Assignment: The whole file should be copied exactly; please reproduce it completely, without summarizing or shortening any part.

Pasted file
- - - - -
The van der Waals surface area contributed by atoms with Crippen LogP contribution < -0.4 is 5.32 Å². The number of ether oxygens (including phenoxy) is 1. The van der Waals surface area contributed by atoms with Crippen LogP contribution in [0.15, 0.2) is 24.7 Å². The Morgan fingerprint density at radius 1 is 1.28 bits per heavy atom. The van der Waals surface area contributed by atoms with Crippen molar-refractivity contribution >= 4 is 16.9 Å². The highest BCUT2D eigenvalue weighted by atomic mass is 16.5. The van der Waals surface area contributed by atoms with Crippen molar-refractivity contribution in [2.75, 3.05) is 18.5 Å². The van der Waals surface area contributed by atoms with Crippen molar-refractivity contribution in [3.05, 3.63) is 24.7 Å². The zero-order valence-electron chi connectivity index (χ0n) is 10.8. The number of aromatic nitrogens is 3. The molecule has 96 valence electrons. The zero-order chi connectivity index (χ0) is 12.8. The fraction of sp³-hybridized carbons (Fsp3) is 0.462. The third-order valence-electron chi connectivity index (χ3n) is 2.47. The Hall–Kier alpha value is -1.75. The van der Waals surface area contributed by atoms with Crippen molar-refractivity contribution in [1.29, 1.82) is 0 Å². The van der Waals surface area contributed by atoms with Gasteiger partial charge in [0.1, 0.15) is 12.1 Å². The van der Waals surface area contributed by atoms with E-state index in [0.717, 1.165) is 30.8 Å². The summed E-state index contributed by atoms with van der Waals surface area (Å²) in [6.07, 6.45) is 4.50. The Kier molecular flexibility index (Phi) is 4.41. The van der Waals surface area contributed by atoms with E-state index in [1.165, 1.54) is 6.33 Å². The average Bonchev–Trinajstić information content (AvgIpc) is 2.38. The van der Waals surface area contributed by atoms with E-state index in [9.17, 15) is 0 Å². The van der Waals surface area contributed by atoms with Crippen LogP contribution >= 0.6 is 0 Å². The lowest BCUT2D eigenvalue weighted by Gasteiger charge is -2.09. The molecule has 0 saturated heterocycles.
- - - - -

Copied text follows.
The van der Waals surface area contributed by atoms with Crippen LogP contribution < -0.4 is 5.32 Å². The number of ether oxygens (including phenoxy) is 1. The van der Waals surface area contributed by atoms with Crippen LogP contribution in [0.15, 0.2) is 24.7 Å². The Morgan fingerprint density at radius 1 is 1.28 bits per heavy atom. The van der Waals surface area contributed by atoms with Crippen molar-refractivity contribution >= 4 is 16.9 Å². The highest BCUT2D eigenvalue weighted by atomic mass is 16.5. The van der Waals surface area contributed by atoms with Crippen molar-refractivity contribution in [2.75, 3.05) is 18.5 Å². The van der Waals surface area contributed by atoms with Crippen molar-refractivity contribution in [3.05, 3.63) is 24.7 Å². The zero-order valence-electron chi connectivity index (χ0n) is 10.8. The number of aromatic nitrogens is 3. The molecule has 96 valence electrons. The zero-order chi connectivity index (χ0) is 12.8. The fraction of sp³-hybridized carbons (Fsp3) is 0.462. The third-order valence-electron chi connectivity index (χ3n) is 2.47. The Hall–Kier alpha value is -1.75. The van der Waals surface area contributed by atoms with Crippen molar-refractivity contribution in [1.29, 1.82) is 0 Å². The van der Waals surface area contributed by atoms with Gasteiger partial charge in [0.1, 0.15) is 12.1 Å². The van der Waals surface area contributed by atoms with E-state index in [0.717, 1.165) is 30.8 Å². The summed E-state index contributed by atoms with van der Waals surface area (Å²) in [6.07, 6.45) is 4.50. The Kier molecular flexibility index (Phi) is 4.41. The van der Waals surface area contributed by atoms with E-state index in [1.165, 1.54) is 6.33 Å². The average Bonchev–Trinajstić information content (AvgIpc) is 2.38. The van der Waals surface area contributed by atoms with E-state index in [9.17, 15) is 0 Å². The van der Waals surface area contributed by atoms with Crippen LogP contribution >= 0.6 is 0 Å². The lowest BCUT2D eigenvalue weighted by Gasteiger charge is -2.09. The molecule has 0 saturated heterocycles.